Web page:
Boy reading

Last June my seven-year-old son, just done with first grade, started vision therapy. You can read more here about what led us to take this route, and what my hopes for him were at the time.

We had Dash’s final assessment at the eye doctor yesterday. She was really happy with his progress, which has continued in the past three months since he stopped going to the twice-weekly therapy sessions. He has “maintentance” exercises to do at home, and though I felt we hadn’t been doing enough, we were actually keeping up quite well. We will keep doing these in the coming months to cement his progress.

It’s hard to explain how his vision has improved because I don’t entirely understand what they measure, but his eyes are really strong now. He can focus his two eyes independently and together, and jump from near to far focusing really well. These were two of the main problems he had when we started. In short, it means that he no longer finds the words are “going blurry” and has no trouble tracking from the end of one line to the start of the next. He has been reading above grade level since before Christmas and I know his reading is getting faster and more fluent. His writing has also got much neater lately, though I can’t tell if that’s connected or just because he’s taking more care with it at the moment.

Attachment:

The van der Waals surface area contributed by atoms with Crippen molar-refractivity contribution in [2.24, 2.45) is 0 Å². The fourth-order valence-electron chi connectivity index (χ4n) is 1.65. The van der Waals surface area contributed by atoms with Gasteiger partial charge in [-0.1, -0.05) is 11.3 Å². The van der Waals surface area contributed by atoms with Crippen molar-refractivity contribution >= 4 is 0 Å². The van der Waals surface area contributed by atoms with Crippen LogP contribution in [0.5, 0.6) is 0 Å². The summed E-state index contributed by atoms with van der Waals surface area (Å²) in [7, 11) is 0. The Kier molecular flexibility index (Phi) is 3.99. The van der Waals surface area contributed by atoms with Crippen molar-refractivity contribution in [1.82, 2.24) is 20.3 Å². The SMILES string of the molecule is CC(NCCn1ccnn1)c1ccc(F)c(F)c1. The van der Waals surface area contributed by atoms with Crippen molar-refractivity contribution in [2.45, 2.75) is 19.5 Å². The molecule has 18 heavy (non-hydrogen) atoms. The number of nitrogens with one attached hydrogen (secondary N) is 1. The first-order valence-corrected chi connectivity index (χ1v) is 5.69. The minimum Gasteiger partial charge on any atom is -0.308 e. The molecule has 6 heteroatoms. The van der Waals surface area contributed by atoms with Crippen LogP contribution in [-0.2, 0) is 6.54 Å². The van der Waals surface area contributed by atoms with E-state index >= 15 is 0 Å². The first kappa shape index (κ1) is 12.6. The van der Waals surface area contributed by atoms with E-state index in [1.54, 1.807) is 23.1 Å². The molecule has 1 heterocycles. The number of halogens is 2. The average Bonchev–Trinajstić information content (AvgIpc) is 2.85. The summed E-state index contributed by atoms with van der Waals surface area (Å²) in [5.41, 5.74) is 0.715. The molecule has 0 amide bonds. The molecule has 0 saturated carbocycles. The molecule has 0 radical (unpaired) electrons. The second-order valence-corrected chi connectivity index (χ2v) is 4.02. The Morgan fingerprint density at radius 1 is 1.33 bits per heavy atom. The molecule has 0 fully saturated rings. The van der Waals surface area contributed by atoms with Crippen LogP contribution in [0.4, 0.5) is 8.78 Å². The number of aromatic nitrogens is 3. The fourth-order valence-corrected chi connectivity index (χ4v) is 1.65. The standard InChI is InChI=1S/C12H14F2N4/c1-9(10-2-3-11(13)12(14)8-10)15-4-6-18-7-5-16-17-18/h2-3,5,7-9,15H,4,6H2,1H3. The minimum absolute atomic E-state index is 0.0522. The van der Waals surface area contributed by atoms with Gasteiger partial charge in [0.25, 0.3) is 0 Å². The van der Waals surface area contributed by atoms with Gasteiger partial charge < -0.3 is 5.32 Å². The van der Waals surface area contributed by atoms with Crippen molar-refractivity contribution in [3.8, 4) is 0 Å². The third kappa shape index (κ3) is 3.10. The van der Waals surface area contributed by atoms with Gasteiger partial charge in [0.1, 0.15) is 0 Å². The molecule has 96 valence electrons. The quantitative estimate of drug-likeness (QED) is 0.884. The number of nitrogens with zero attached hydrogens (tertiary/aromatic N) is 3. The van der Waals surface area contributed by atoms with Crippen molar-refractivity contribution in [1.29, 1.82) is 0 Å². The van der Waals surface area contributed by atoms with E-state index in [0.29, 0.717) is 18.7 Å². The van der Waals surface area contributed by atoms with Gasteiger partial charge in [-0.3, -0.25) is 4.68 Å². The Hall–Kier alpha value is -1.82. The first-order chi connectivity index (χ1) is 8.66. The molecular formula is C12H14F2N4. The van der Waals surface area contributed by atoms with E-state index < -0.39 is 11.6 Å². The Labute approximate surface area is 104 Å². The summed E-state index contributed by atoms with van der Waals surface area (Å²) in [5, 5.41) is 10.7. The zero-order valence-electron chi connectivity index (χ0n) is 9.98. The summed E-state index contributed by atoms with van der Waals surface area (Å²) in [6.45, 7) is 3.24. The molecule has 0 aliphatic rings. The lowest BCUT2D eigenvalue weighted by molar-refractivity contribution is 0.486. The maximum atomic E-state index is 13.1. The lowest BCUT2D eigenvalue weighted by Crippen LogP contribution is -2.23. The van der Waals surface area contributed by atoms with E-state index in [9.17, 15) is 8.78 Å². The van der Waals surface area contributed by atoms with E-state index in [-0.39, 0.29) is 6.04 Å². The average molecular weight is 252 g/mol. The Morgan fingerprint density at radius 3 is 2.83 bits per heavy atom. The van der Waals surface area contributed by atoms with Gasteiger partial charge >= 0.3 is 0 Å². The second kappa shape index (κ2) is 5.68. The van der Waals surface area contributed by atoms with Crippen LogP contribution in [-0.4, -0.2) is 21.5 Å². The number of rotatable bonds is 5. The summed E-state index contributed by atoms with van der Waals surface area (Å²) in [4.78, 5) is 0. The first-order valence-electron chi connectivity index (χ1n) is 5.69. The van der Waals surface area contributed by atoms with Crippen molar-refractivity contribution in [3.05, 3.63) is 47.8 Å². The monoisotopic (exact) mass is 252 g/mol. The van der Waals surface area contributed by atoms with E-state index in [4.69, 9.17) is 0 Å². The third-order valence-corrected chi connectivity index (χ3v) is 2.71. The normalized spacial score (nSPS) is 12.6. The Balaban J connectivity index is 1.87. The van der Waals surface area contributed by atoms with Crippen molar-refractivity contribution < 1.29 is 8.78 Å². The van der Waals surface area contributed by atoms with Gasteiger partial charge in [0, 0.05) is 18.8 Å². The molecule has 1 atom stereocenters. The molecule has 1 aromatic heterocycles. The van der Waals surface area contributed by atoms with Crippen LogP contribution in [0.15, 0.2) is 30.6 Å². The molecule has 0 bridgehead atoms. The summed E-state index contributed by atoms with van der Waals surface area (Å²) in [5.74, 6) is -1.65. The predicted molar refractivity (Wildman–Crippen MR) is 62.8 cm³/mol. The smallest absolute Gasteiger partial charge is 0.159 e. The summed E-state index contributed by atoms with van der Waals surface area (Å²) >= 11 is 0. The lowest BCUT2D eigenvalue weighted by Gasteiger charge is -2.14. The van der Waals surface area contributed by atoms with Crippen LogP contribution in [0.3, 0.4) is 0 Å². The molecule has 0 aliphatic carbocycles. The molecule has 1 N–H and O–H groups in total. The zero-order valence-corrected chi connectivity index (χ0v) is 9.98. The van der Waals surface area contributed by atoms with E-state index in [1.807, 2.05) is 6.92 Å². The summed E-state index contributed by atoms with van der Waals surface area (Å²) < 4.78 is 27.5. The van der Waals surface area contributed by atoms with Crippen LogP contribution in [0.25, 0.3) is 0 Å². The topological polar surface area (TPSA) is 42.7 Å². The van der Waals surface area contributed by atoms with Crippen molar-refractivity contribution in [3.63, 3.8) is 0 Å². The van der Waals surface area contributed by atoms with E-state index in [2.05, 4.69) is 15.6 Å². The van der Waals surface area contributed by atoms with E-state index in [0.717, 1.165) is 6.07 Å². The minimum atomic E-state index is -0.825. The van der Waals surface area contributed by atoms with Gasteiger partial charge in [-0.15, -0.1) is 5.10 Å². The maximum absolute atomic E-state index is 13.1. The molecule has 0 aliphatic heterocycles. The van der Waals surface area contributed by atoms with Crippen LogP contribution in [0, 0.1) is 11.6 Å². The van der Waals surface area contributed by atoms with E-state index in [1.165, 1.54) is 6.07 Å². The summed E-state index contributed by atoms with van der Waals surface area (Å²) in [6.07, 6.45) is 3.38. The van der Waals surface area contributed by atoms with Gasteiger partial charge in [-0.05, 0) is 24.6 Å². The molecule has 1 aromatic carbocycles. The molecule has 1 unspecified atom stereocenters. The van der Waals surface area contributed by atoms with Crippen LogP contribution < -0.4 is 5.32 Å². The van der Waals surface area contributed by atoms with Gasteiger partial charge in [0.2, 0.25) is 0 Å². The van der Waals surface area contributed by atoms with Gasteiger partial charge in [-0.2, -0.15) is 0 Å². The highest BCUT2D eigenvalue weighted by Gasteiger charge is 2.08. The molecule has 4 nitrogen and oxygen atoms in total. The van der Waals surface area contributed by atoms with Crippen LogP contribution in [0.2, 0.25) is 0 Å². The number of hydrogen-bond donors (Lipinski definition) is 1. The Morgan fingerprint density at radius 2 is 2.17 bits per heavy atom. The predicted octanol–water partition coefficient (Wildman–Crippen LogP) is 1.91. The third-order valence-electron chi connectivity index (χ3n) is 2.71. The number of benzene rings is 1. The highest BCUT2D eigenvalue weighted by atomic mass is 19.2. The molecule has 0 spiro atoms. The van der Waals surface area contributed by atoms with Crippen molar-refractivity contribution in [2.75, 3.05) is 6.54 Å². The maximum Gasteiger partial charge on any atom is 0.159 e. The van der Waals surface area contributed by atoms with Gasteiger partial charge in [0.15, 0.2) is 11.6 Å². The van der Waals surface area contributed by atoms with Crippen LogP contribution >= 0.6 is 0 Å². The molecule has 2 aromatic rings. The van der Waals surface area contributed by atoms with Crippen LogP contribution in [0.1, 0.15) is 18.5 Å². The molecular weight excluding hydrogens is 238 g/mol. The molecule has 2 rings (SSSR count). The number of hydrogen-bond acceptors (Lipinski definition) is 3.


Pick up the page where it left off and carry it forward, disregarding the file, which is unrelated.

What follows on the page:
I can’t state categorically that vision therapy was The Answer to All Our Woes, but I do strongly suspect it has made a big difference. There’s no way of knowing how Dash’s vision/reading/writing would have changed over the past nine months or so without therapy; but I don’t think the blurry thing was going away on its own, and it was a real impediment. He’s still what I’d call a reluctant reader – he has to be reminded to do his daily 20 minutes, and hardly ever cracks a book just for fun, but he’s on the twelfth of the Magic Tree House series now and easily reading a chapter a night. He says his favourite thing to do is writing; which I can hardly complain about.


My advice would be that if you have a child who seems to have problems reading, listen to your gut. Check out the information here for starters, and go through the checklist. Even if your child has been tested to have 20/20 eyesight by a regular optometrist, it might be worth going to a pediatric (or developmental) optometrist to find out more about their vision.


When she’s not overseeing homework or gazing dazedly at the state of the carpet, Christine bakes too many muffins and writes on the Internet wherever they’ll have her. You can read more about Dash’s adventures with vision therapy, and everything else in her life, at her personal blog, Awfully Chipper.